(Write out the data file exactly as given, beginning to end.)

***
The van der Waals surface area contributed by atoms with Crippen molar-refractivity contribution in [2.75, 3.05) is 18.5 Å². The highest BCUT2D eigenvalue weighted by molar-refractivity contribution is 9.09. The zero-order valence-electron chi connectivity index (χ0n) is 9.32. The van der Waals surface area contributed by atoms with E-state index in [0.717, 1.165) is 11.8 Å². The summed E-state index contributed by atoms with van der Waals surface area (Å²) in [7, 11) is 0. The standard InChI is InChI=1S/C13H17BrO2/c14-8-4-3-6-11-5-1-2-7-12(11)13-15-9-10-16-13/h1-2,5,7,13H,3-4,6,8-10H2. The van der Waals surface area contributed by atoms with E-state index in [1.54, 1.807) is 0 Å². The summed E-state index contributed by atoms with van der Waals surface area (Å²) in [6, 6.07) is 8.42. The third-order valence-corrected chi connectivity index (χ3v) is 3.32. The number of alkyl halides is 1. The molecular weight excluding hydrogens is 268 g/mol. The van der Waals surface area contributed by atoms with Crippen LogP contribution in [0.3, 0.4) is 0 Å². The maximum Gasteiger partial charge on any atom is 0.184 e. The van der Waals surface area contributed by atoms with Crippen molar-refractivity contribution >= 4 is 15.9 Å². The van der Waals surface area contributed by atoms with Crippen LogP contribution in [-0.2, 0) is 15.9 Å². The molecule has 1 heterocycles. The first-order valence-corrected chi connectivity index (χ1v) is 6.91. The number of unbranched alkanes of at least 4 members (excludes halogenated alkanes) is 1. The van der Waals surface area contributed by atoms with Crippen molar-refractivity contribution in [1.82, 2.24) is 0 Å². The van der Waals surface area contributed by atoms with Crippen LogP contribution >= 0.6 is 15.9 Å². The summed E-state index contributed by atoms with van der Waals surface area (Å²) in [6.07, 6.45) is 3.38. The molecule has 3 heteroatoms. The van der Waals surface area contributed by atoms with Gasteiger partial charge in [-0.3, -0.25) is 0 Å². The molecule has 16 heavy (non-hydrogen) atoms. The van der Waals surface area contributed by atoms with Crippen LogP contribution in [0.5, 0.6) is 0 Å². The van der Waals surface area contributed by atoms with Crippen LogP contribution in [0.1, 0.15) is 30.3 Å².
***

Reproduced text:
The van der Waals surface area contributed by atoms with Crippen molar-refractivity contribution in [2.75, 3.05) is 18.5 Å². The highest BCUT2D eigenvalue weighted by molar-refractivity contribution is 9.09. The zero-order valence-electron chi connectivity index (χ0n) is 9.32. The van der Waals surface area contributed by atoms with E-state index in [0.717, 1.165) is 11.8 Å². The summed E-state index contributed by atoms with van der Waals surface area (Å²) in [7, 11) is 0. The standard InChI is InChI=1S/C13H17BrO2/c14-8-4-3-6-11-5-1-2-7-12(11)13-15-9-10-16-13/h1-2,5,7,13H,3-4,6,8-10H2. The van der Waals surface area contributed by atoms with E-state index in [1.54, 1.807) is 0 Å². The summed E-state index contributed by atoms with van der Waals surface area (Å²) in [6, 6.07) is 8.42. The third-order valence-corrected chi connectivity index (χ3v) is 3.32. The number of alkyl halides is 1. The molecular weight excluding hydrogens is 268 g/mol. The van der Waals surface area contributed by atoms with Crippen LogP contribution in [0.3, 0.4) is 0 Å². The maximum Gasteiger partial charge on any atom is 0.184 e. The van der Waals surface area contributed by atoms with Crippen molar-refractivity contribution >= 4 is 15.9 Å². The van der Waals surface area contributed by atoms with Crippen LogP contribution in [-0.2, 0) is 15.9 Å². The molecule has 1 heterocycles. The first-order valence-corrected chi connectivity index (χ1v) is 6.91. The number of unbranched alkanes of at least 4 members (excludes halogenated alkanes) is 1. The van der Waals surface area contributed by atoms with Crippen molar-refractivity contribution in [1.82, 2.24) is 0 Å². The van der Waals surface area contributed by atoms with Crippen LogP contribution >= 0.6 is 15.9 Å². The summed E-state index contributed by atoms with van der Waals surface area (Å²) in [6.07, 6.45) is 3.38. The molecule has 3 heteroatoms. The van der Waals surface area contributed by atoms with Gasteiger partial charge in [-0.3, -0.25) is 0 Å². The molecule has 16 heavy (non-hydrogen) atoms. The van der Waals surface area contributed by atoms with Crippen LogP contribution in [0.5, 0.6) is 0 Å². The van der Waals surface area contributed by atoms with Crippen LogP contribution in [0.1, 0.15) is 30.3 Å².